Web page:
William Morel Quotes in Sons and Lovers
He was tipful of excitement now she had come, led her about the ground, showed her everything. Then, at the peep-show, she explained the pictures, in a sort of story, to which he listened as if spell-bound. He would not leave her. All the time, he stuck close to her, bristling with a small boy’s pride of her. For no other woman looked such a lady as she did, in her little black bonnet and her cloak.
Afterwards, she said she had been silly, that the boy’s hair would have had to be cut, sooner or later. In the end, she even brought herself to say to her husband, it was just as well he had played barber when he did. But she knew, and Morel knew, that that act had caused something momentous to take place in her soul. She remembered the scene all her life, as one in which she had suffered the most intensely.
It seemed queer to the children to see their mother, who was always busy about the house, sitting writing in her rapid fashion, thinking, referring to books, and writing again. They felt for her on such occasions the deepest respect. But they loved the ‘Guild.’ It was the only thing to which they did not grudge their mother: and that partly because she enjoyed it, partly because of the treats they derived from it. The guild was called by some hostile husbands, who found their wives getting too independent, the “clatfart” shop: that is, the gossip shop. It is true, from off the basis of the guild, the women could look at their homes, at the conditions of their own lives, and find fault.
Paul was treated to dazzling descriptions of all kinds of flower-like ladies, most of whom lived like cut blooms in William’s heart, for a brief fortnight.
Then Paul fished out a little spray. He always brought her one spray, the best he could find. “Pretty!” she said, in a curious tone, of a woman accepting a love-token. The boy walked all day, went miles and miles, rather than own himself beaten, and come home to her empty-handed. She never realized this, whilst he was young. She was a woman who waited for her children to grow up. And William occupied her chiefly. But when William went to Nottingham, and was not so much at home, the mother made a companion of Paul. The latter was unconsciously jealous of his brother, and William was jealous of him. At the same time, they were good friends.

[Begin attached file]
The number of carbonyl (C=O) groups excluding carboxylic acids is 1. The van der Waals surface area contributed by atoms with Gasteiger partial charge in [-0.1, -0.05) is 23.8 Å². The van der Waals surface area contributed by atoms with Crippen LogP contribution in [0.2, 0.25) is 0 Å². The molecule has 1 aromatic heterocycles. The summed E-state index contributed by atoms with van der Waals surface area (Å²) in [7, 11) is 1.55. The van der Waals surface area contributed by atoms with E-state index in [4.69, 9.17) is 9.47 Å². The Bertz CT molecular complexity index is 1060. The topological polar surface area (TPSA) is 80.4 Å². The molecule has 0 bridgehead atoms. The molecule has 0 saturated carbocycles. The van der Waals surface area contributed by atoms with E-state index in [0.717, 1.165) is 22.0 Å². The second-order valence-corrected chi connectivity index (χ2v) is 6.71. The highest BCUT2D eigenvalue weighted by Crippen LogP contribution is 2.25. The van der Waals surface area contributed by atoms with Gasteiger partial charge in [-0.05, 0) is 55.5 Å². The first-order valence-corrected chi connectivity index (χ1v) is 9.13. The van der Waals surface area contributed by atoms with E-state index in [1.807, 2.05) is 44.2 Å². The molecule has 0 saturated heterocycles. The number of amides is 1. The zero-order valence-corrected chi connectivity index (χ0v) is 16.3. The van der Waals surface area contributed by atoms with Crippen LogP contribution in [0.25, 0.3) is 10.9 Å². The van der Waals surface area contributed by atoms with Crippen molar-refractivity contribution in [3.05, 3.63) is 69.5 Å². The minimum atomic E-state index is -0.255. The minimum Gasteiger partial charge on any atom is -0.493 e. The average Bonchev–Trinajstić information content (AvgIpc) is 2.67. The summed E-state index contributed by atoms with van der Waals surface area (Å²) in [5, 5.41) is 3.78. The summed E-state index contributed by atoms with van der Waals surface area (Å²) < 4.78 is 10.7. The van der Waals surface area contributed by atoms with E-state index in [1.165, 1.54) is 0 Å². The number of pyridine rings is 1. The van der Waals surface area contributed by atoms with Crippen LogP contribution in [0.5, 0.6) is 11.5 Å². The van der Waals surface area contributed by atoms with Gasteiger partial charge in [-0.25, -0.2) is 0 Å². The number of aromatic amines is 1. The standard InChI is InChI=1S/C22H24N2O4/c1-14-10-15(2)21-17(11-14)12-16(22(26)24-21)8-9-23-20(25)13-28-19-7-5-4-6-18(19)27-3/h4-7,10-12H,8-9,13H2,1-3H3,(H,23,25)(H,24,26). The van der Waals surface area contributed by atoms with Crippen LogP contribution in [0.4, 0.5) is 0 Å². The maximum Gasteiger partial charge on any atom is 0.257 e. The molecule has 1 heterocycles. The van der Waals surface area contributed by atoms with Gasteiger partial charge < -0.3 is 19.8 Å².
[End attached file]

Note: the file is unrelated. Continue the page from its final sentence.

Mrs. Morel wondered, in her heart, if her son did not go walking down Piccadilly with an elegant figure and fine clothes, rather than with a woman who was near to him. But she congratulated him, in her doubtful fashion. And, as she stood over the washing tub, the mother brooded over her son. She saw him saddled with an elegant and expensive wife, earning little money, dragging along and getting draggled in some small ugly house in a suburb.
William opened his eyes and looked at her. In his gaze was a certain baffled look of misery and fierce appreciation. “Has he made a sight of me?” she asked, laughing down on her lover. “That he has!” said William, smiling. And as he lay he continued to look at her. His eyes never sought hers. He did not want to meet her eyes. He only wanted to look at her, not to come together with her in her gaze. And the fact that he wanted to avoid her was in his eyes like misery.
“If you want to say these things, you must find another place than this. I am ashamed of you, William. Why don’t you be more manly. To do nothing but find fault with a girl—and then pretend you’re engaged to her—!” Mrs Morel subsided in wrath and indignation.
Paul was in bed for seven weeks. He got up white and fragile. His father had bought him a pot of scarlet and gold tulips. They used to flame in the window, in the March sunshine, as he sat on the sofa chattering to his mother. The two knitted together in perfect intimacy. Mrs. Morel’s life now rooted itself in Paul.